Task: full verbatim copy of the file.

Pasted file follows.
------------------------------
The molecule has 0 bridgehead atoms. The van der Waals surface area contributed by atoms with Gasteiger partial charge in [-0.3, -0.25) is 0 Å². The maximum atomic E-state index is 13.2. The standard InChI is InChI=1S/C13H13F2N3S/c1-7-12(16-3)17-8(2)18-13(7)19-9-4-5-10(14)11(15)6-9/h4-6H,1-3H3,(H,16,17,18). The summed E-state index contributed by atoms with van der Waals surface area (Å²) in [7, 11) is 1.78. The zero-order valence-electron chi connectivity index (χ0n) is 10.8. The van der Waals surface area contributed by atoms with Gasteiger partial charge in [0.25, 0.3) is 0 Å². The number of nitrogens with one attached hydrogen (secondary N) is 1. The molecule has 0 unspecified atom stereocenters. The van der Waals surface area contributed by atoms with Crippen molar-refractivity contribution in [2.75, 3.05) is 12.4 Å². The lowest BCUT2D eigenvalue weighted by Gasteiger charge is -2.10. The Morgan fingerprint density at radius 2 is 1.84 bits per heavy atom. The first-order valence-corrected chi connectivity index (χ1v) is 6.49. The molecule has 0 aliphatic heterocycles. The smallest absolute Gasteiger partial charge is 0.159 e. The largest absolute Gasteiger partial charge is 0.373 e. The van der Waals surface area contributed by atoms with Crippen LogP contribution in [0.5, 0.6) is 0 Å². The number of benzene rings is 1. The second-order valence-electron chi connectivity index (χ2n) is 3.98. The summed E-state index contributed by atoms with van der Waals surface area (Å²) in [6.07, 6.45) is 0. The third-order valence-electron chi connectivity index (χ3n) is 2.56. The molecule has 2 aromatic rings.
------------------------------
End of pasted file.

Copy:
The molecule has 0 bridgehead atoms. The van der Waals surface area contributed by atoms with Gasteiger partial charge in [-0.3, -0.25) is 0 Å². The maximum atomic E-state index is 13.2. The standard InChI is InChI=1S/C13H13F2N3S/c1-7-12(16-3)17-8(2)18-13(7)19-9-4-5-10(14)11(15)6-9/h4-6H,1-3H3,(H,16,17,18). The summed E-state index contributed by atoms with van der Waals surface area (Å²) in [7, 11) is 1.78. The zero-order valence-electron chi connectivity index (χ0n) is 10.8. The van der Waals surface area contributed by atoms with Gasteiger partial charge in [0.25, 0.3) is 0 Å². The number of nitrogens with one attached hydrogen (secondary N) is 1. The molecule has 0 unspecified atom stereocenters. The van der Waals surface area contributed by atoms with Crippen molar-refractivity contribution in [2.75, 3.05) is 12.4 Å². The lowest BCUT2D eigenvalue weighted by Gasteiger charge is -2.10. The Morgan fingerprint density at radius 2 is 1.84 bits per heavy atom. The first-order valence-corrected chi connectivity index (χ1v) is 6.49. The molecule has 0 aliphatic heterocycles. The smallest absolute Gasteiger partial charge is 0.159 e. The largest absolute Gasteiger partial charge is 0.373 e. The van der Waals surface area contributed by atoms with Crippen LogP contribution in [0.5, 0.6) is 0 Å². The number of benzene rings is 1. The second-order valence-electron chi connectivity index (χ2n) is 3.98. The summed E-state index contributed by atoms with van der Waals surface area (Å²) in [6.07, 6.45) is 0. The third-order valence-electron chi connectivity index (χ3n) is 2.56. The molecule has 2 aromatic rings.